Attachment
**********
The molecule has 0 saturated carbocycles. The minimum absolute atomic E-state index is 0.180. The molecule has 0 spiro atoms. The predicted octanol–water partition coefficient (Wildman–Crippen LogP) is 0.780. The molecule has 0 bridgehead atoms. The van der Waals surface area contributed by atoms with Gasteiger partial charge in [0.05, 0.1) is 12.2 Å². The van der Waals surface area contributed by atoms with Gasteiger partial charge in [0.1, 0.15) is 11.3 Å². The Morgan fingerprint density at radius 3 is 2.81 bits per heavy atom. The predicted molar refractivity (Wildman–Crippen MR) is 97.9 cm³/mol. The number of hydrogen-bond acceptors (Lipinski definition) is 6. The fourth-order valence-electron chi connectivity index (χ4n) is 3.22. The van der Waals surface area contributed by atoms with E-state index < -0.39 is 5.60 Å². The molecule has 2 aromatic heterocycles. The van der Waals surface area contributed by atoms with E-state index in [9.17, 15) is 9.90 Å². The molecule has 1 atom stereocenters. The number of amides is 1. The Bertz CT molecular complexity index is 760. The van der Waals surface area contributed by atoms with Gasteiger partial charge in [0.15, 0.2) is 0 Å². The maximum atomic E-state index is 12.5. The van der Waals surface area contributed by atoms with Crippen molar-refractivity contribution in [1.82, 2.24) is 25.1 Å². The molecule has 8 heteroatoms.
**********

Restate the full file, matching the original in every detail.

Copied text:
The molecule has 0 saturated carbocycles. The minimum absolute atomic E-state index is 0.180. The molecule has 0 spiro atoms. The predicted octanol–water partition coefficient (Wildman–Crippen LogP) is 0.780. The molecule has 0 bridgehead atoms. The van der Waals surface area contributed by atoms with Gasteiger partial charge in [0.05, 0.1) is 12.2 Å². The van der Waals surface area contributed by atoms with Gasteiger partial charge in [0.1, 0.15) is 11.3 Å². The Morgan fingerprint density at radius 3 is 2.81 bits per heavy atom. The predicted molar refractivity (Wildman–Crippen MR) is 97.9 cm³/mol. The number of hydrogen-bond acceptors (Lipinski definition) is 6. The fourth-order valence-electron chi connectivity index (χ4n) is 3.22. The van der Waals surface area contributed by atoms with E-state index < -0.39 is 5.60 Å². The molecule has 2 aromatic heterocycles. The van der Waals surface area contributed by atoms with E-state index in [9.17, 15) is 9.90 Å². The molecule has 1 atom stereocenters. The number of amides is 1. The Bertz CT molecular complexity index is 760. The van der Waals surface area contributed by atoms with Gasteiger partial charge in [0.15, 0.2) is 0 Å². The maximum atomic E-state index is 12.5. The van der Waals surface area contributed by atoms with Crippen molar-refractivity contribution in [1.82, 2.24) is 25.1 Å². The molecule has 8 heteroatoms.